TRICK OR TREAT • by M O Bishop

As Amanda skimmed over the rooftops and trees, she cursed for the umpteenth time that she must do so on a broomstick. She could fly equally well without sitting on a damn piece of wood. But no, public perception said she must travel on a mode of transport that could put splinters in her arse.

That was not her only beef. In her trade one often worked late so one got used to strange hours. It was still a pain to have to do tonight of all nights and so miss one or other Halloween parties.

On spotting her mansion shining in the moonlight the witch came in to land. As she did so she spotted a scourge of the festive season coming down the drive, its little legs pumping away. A trick-or-treater.

Naive to the ways of the world, it was attempting to call on her. No doubt its siblings had told it not to bother, that the old bat (which she was not) would not give it anything. However, on probably its first outing it did not know any better so had taken their words as a challenge.

Good advice or bad, the tiny form in a skeleton outfit still should not have been there. There is magic that can be used to stop its kind from paying a visit.

Yet it was.

Shit (much pithier than, say, By a Thousand Demons from the Infernal Realms), she must have forgotten to touch up the Evil Eye before going out. When fully charged, a sure defence against all manner of denizens. The skeleton would not have then got past the gate let alone halfway down the drive.

Some see trick-or-treating as a harmless seasonal custom as well as a bit of fun. Amanda, though, knew the activity as what it really is, begging with malice. Kiddy mafia, if you like.

Still, what goes elsewhere was in her view none of her business. Unless paid to, if you did not bother her, she did not bother you.

Something had just broken that rule.

She landed near the front door and put the broom behind the wheelie bin just before the skeleton arrived. No point alerting it as to what she really was.

On seeing her it stopped in its tracks. No doubt on previous doors it had had the backing of its siblings. This time, though, it was on its own. Moreover, whilst she did not bother with crap like a pointy hat or cloak, she knew that she looked formidable.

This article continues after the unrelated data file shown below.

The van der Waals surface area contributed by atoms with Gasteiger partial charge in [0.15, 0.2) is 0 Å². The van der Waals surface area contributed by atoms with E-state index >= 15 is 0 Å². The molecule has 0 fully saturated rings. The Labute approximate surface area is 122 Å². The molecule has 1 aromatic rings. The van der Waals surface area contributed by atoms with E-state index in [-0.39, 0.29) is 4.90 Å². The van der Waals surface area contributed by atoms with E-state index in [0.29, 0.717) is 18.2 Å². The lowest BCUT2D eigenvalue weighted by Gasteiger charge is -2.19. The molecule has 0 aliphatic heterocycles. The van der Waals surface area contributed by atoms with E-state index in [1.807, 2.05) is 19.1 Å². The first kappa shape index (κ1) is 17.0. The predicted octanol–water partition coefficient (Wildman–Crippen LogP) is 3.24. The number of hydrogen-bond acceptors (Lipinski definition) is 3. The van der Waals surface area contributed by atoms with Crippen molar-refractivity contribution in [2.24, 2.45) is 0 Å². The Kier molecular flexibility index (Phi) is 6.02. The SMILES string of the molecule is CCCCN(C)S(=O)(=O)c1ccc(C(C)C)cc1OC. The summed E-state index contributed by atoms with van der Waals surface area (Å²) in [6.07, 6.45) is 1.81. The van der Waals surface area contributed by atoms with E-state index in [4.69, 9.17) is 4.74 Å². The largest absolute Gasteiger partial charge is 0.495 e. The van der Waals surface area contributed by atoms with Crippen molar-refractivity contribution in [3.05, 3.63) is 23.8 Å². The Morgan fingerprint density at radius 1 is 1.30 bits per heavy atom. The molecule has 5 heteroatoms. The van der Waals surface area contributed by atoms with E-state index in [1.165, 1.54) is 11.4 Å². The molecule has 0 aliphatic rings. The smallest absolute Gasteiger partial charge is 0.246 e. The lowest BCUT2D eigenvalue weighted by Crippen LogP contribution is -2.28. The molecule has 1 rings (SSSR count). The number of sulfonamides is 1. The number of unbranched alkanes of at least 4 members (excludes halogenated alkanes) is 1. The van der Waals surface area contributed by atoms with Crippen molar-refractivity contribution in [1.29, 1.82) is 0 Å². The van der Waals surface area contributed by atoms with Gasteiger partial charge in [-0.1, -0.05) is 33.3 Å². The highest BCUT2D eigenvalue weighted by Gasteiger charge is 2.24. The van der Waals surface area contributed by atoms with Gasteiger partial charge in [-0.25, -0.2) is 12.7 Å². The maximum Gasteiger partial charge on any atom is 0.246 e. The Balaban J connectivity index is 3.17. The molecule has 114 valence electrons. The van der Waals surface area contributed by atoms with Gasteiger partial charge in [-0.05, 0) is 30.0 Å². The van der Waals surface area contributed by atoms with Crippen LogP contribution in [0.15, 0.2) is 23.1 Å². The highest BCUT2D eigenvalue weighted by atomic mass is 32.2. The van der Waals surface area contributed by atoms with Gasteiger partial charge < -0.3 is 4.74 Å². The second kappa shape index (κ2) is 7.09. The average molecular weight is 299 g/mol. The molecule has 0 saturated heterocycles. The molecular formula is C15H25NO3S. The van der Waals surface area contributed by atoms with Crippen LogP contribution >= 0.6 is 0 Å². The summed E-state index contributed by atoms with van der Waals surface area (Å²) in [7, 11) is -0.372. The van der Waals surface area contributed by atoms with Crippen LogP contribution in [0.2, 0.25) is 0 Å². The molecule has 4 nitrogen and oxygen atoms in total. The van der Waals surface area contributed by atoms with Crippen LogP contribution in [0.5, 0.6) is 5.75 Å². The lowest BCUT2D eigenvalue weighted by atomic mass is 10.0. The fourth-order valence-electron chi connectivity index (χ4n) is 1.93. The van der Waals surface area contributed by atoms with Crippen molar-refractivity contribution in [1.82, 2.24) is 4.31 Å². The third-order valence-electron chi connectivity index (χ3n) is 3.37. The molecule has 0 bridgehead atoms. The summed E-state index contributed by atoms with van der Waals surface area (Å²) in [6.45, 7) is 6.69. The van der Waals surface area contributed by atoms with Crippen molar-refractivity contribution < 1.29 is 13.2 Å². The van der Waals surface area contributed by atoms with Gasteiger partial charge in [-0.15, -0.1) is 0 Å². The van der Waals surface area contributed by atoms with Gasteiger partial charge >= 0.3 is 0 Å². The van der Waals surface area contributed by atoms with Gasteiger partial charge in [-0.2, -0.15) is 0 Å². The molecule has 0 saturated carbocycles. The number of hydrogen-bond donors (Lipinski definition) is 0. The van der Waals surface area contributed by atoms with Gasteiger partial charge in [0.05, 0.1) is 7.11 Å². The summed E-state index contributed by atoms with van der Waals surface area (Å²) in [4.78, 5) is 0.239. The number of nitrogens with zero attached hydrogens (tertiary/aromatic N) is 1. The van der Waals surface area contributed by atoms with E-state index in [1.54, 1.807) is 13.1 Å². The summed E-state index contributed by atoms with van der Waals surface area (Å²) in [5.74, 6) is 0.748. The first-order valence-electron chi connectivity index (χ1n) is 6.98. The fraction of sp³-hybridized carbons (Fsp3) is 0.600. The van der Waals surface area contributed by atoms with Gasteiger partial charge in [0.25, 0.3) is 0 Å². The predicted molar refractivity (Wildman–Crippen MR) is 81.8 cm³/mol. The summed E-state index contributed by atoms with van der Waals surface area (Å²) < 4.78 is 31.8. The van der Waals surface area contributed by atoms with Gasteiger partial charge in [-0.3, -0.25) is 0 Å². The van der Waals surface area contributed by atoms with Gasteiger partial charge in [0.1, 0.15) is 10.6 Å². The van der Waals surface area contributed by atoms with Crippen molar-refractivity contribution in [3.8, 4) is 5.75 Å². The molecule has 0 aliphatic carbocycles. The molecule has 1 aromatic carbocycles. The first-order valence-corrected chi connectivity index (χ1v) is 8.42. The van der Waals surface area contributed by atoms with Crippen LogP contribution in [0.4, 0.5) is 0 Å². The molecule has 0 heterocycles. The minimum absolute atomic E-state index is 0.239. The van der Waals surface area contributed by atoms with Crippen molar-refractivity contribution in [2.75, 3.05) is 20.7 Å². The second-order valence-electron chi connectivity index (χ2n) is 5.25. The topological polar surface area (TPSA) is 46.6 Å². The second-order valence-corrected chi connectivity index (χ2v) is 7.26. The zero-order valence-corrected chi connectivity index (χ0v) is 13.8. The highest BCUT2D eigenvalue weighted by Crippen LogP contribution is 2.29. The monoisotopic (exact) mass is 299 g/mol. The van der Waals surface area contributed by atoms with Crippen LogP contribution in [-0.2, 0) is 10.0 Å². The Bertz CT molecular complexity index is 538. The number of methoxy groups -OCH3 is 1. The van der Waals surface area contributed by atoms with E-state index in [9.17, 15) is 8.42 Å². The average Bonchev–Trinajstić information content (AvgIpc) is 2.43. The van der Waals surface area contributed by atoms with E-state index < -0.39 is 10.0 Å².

Time metaphorically stood still as the two looked at each other then summoning up courage it said, “Twick or Tweat.”

“And what sort of twick, I mean trick, do you have in mind if I don’t say treat?”

Her reply completely flummoxed the skeleton. That did not surprise Amanda. It could not have imagined that anyone might issue a challenge when it tried to shake them down.

It thought for awhile then said, “Wing bell lotta times.”

“Make my day.”

Obviously the skeleton did not recognise the quote. Still, it walked up to the door then standing on tiptoe pressed the button. Then pressed it again.

To no avail each time. A simple spell blocked the sound.

For a moment the skeleton thought again. “Bang knocker hard”.

The witch signalled it to go ahead. Again no sound. Evil? Probably, but you could also call it part of the job description.

She had to give the skeleton credit because it countered her move with “Go wap on window.”

“You step on the flowers and I will turn you into a frog.” There were beds under each one and she did not want some pest trampling on them.

The warning stopped it in its track and it looked as if it was about to cry.

Looking at it, the witch had to admit that the skeleton had guts. In spite of her attempts to browbeat it the little mite had kept going. 

In doing so it had earned a break.

“I have changed my mind. Treat. Wait here.”

A few minutes later the skeleton was heading back down the drive with a couple of fairy cakes added to its loot. At the last minute Amanda had thought of giving it a few dog chocs. She had not though. A deal is a deal whatever the size of either participant. She watched it disappear out of sight then went in to get a box of paint. An Evil Eye needed touching up before any more of the little monsters appeared!

M O Bishop lives in England. By day he works in a large life assurance company. By night he reads sci fi and alternative history, rings church bells and writes a range of fiction.

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